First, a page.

As you’re reading this, my younger son, Leo, has just turned 13. In just a few days, I turn 50. One-third of my life is over just like that. And this weekend was supposed to be Leo’s bar mitzvah. 

I don’t expect 50 to be that different than any other birthday. This one just has an imposing number. And AARP membership cards have started arriving in the mailbox. And I probably need “readers.” Maybe a stronger retinol to keep the not-so-fine lines at bay. 

I have really big plans for this next trip around the sun, including not coloring my gray hair to see if I look more like Meryl Streep’s Miranda Priestly or Glenn Close’s Cruella de Vil.  I also want to read a lot of the classic literature one was supposed to read in school, when one who has written this article might have been class-clowning instead.  Fanfare is not needed, because I’ve done this 49 times before. Plus we’re all a little sick of singing Happy Birthday at this point.

Because of coronavirus, people are sick, some gravely ill, in isolation, self-quarantine, social distancing, and singing Happy Birthday to themselves over and over as they wash their hands, as if they’ve never washed their hands before. Leo’s grandparents, great aunts and great uncles, and older family friends are in the highest risk age group. Keeping everyone safe is the key focus. For these reasons, Leo barely batted an eye when we told him we had no choice but to postpone his bar mitzvah. Was he disappointed? Probably. Did he complain? Not once.  

Leo has practiced and perfected reading of his Torah portion. He was ready to do one of his least favorite things: stand in front of a crowd and speak. But he was prepared and confident, ready to lead the congregation in prayer, eager to show how proud he is of this incredible accomplishment. He was looking forward to a festive and fun Kiddush luncheon and an outstanding party with his friends and family. 

Now, from his young perspective, he knows that putting it on hold is a minor inconvenience compared to what is happening in the world, in our country and in St. Louis. He is learning the difference between an inconvenience and a real problem.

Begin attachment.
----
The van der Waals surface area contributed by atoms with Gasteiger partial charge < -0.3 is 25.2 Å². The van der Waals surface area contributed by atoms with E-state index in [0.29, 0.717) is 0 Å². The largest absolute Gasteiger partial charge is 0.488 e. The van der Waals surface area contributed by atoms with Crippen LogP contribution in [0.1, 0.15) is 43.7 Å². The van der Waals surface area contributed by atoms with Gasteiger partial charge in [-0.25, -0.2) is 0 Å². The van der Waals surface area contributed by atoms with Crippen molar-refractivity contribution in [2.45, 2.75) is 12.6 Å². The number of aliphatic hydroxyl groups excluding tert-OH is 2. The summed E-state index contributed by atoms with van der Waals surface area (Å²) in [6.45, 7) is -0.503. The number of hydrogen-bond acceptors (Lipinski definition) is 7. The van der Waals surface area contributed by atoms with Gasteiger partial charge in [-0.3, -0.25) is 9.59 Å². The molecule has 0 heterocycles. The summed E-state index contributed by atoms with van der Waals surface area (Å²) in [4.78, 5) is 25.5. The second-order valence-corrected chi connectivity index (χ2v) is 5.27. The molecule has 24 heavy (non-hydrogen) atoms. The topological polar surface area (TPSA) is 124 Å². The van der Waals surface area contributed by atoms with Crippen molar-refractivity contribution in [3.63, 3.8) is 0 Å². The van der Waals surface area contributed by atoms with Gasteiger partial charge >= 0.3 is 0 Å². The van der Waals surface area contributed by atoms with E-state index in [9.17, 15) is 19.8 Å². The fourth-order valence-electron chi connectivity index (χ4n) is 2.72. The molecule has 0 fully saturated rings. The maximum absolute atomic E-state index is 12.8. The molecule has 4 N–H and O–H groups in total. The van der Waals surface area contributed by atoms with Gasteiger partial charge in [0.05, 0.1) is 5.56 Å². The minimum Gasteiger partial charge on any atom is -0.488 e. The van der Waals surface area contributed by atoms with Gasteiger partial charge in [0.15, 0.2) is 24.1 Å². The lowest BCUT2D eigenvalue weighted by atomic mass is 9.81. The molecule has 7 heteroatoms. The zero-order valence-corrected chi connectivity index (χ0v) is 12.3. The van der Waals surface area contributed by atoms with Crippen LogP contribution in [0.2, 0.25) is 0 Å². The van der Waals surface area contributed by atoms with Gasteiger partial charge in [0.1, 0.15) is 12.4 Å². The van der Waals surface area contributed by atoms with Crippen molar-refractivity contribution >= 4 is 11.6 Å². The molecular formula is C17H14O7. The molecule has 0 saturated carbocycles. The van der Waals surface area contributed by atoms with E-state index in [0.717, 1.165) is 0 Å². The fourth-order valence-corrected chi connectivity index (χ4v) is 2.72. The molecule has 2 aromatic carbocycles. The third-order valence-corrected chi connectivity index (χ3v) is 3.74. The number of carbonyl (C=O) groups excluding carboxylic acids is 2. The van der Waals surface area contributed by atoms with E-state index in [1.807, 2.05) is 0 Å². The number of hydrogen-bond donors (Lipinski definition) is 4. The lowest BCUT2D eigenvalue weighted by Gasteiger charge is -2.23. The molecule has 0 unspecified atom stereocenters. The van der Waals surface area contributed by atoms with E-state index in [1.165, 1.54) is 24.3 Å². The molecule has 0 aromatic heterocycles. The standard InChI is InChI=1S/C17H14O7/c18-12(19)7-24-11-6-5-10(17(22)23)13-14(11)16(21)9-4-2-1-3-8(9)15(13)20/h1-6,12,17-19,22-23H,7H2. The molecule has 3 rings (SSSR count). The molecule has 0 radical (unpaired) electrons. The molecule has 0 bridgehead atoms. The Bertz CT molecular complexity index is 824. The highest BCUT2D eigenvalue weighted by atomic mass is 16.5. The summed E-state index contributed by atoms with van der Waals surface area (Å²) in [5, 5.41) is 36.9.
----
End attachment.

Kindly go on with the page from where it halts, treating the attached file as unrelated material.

Being uncomfortable and being in danger are two very different things. I learned this years ago from a lovely woman who took my co-pay to listen to me sort out some issues for 50 minutes once a week for a few months. It was the best lesson I’ve taken with me.  

Teaching it to my kids is so important. Because curveballs fly at us from out of nowhere. We’ve got to roll with the punches, go with the flow and a few other clichés we could use right now. Can we take the discomfort of pushing off our plans to celebrate for a while? Of course we can. Because people around us are in danger. Our inconvenience is hopefully going to help others who are experiencing a real problem. 

Several months from now, Leo will get to read the Torah portion he has worked so hard to learn, lead a congregation filled with family and friends and prove why he is the definition of the word mensch. Coronavirus will be still be painfully fresh in our minds. Hopefully, we will be able to remember and put into play the lessons we are learning right now dealing with this unprecedented global health crisis.  

If you’re at all like Leo, kindness and compassion will top your list. 

Amy Fenster Brown is married to Jeff and has two teenage sons, Davis and Leo. She volunteers for several Jewish not-for-profit groups. Fenster Brown is an Emmy Award-winning TV news writer and counts time with family and friends, talking and eating peanut butter among her hobbies.  Email Amy Amy@thejewishlight.com